Summary

To calculate average pay per week, excluding weeks where no hours were logged, and without total pay per week already calculated, you can use a formula based on the SUMPRODUCT and COUNTIF functions. In the example shown, the formula in J5 is:

=SUMPRODUCT(D5:I5*D6:I6)/COUNTIF(D5:I5,">0")

which returns the average pay per week, excluding weeks where no hours were logged. This is an array formula, but it is not necessary to enter with control + shift + enter because the SUMPRODUCT function can natively handle most array operations.

Generic formula

=SUMPRODUCT(hours*rate)/COUNTIF(hours,">0")

Explanation 

You might first think this problem can be solved with the AVERAGEIF or AVERAGEIFS function. However, because total pay per week is not part of the worksheet, we can't use these functions because they require a range.

Working from the inside out, we first calculate total pay for all weeks:

D5:I5*D6:I6 // total pay for all weeks

This is an array operation that multiplies hours by rates to calculate weekly pay amounts. The result is an array like this:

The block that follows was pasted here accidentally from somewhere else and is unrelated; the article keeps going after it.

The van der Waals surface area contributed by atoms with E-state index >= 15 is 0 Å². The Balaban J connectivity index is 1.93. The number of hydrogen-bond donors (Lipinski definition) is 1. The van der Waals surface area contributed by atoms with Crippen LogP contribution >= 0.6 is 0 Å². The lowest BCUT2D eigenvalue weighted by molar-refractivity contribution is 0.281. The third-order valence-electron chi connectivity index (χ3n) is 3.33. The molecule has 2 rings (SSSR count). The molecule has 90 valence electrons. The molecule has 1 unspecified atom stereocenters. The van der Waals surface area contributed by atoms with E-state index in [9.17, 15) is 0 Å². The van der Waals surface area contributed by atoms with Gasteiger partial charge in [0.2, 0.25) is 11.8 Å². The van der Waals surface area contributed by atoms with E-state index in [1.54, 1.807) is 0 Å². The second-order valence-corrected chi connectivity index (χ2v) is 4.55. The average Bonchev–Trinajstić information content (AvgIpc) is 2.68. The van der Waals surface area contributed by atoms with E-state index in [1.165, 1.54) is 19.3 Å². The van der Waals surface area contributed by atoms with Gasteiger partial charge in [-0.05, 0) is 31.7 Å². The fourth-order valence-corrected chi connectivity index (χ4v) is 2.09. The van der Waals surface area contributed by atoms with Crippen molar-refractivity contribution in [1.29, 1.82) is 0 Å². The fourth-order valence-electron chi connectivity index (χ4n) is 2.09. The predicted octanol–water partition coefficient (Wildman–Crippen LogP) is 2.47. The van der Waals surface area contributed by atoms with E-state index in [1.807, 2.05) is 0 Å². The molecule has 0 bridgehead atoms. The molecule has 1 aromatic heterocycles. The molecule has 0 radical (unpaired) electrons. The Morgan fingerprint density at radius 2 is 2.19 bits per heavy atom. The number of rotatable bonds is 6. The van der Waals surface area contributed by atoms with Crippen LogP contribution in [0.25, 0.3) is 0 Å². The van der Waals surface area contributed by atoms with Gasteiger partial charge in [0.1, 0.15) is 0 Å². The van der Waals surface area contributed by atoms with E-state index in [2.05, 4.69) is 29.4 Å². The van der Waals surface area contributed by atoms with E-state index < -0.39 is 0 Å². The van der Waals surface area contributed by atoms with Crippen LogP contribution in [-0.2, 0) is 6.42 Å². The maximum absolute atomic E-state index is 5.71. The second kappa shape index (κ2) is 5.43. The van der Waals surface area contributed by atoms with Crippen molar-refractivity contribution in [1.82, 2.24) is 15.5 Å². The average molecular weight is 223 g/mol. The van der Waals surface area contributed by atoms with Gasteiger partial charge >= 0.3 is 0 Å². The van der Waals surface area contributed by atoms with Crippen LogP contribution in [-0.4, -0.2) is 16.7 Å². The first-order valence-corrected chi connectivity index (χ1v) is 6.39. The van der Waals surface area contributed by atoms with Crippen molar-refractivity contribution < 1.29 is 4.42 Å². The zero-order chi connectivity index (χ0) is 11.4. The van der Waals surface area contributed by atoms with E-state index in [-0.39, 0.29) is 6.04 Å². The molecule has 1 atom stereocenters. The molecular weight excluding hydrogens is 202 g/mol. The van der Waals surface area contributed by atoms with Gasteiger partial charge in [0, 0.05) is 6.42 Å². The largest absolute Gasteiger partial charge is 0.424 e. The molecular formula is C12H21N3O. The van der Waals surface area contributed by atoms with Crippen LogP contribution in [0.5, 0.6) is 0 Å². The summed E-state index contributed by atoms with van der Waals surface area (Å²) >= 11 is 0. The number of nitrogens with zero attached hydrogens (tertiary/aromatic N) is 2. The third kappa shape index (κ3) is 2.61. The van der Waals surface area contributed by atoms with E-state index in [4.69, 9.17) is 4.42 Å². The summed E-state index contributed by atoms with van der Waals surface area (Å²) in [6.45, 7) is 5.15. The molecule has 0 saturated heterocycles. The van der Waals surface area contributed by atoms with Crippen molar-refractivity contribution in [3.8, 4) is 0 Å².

{87,63,48,0,12,0} // weekly pay amounts

Since there are 6 weeks in the worksheet, the array contains 6 values. This array is returned directly to SUMPRODUCT function:

SUMPRODUCT({348,252,192,0,48,0})

The SUMPRODUCT function then returns the sum of items in the array, 840. At this point, we have:

=840/COUNTIF(D5:I5,">0")

Next, the COUNTIF function returns a count of values greater than zero in the range D5:I5. Since 2 of the 6 values are blank, and Excel evaluates blank cells as zero, COUNTIF returns 4.

=840/4
=210

The final result is 840 divided by 4, which equals 210

Dave Bruns Profile Picture

AuthorMicrosoft Most Valuable Professional Award

Dave Bruns

Hi - I'm Dave Bruns, and I run Exceljet with my wife, Lisa. Our goal is to help you work faster in Excel. We create short videos, and clear examples of formulas, functions, pivot tables, conditional formatting, and charts.